The second case also involved Trump’s business activities and whether he took deductions without providing proper documentation. Mitnick testified that Trump paid no federal income tax in 1984 – yet he tried to use a tax credit against his income tax liability.
“Mr. Mitnick has prepared Donald Trump’s income tax returns for the last 20 years and testified that Mr. Trump had no income tax due against which the credit ‘could have been applied,’” the judge in that case ruled.
There were at least two years in the early 1990s when Trump appeared to have paid zero, or nearly zero, personal income taxes, Politico reported.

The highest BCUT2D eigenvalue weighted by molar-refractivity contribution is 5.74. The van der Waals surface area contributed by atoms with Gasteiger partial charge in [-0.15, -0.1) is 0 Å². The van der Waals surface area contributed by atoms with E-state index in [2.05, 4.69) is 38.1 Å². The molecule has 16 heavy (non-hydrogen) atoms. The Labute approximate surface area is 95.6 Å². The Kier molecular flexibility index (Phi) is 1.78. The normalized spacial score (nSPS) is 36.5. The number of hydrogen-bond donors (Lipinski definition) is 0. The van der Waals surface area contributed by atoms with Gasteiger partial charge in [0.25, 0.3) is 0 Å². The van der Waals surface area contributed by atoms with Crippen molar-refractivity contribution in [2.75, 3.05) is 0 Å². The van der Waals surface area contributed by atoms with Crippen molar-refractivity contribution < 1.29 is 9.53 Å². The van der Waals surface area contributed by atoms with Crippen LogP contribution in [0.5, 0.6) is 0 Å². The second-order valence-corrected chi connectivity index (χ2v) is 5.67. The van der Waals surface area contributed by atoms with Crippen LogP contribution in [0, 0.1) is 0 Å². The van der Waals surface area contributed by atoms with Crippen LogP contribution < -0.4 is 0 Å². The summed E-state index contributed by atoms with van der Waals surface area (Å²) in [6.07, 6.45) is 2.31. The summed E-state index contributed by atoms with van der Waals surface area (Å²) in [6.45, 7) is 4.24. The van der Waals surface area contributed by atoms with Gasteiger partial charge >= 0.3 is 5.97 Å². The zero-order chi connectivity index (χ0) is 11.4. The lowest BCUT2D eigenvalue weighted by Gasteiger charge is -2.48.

This was not illegal but due to losses from his hotel and casino in the early 1990s. (Ultimately, he would declare bankruptcy on those properties.)
Politico reviewed documents covering Trump’s tax liability in 1991 and 1993, as maintained by the New Jersey Division of Gaming Enforcement and the Casino Control Commission. The report showed that in 1993, Trump had a net operating loss that was great enough to prevent him from owing federal income taxes. Creditors limited Trump to a $450,000-a-month allowance (about $750,000 in 2016 dollars).
His debts in 1991 also shielded him from tax obligations, Politico found, citing the document: “As various lenders cancel all or part of DJT’s debt, he will in all likelihood realize taxable gains. However, given the [redacted] in carryforward net operating losses (“NOLS”), any tax resulting should be minimal, if any.”
Trump offered a response through a spokeswoman to Politico’s question about not paying income taxes in the early 1990s: “Welcome to the real estate business.”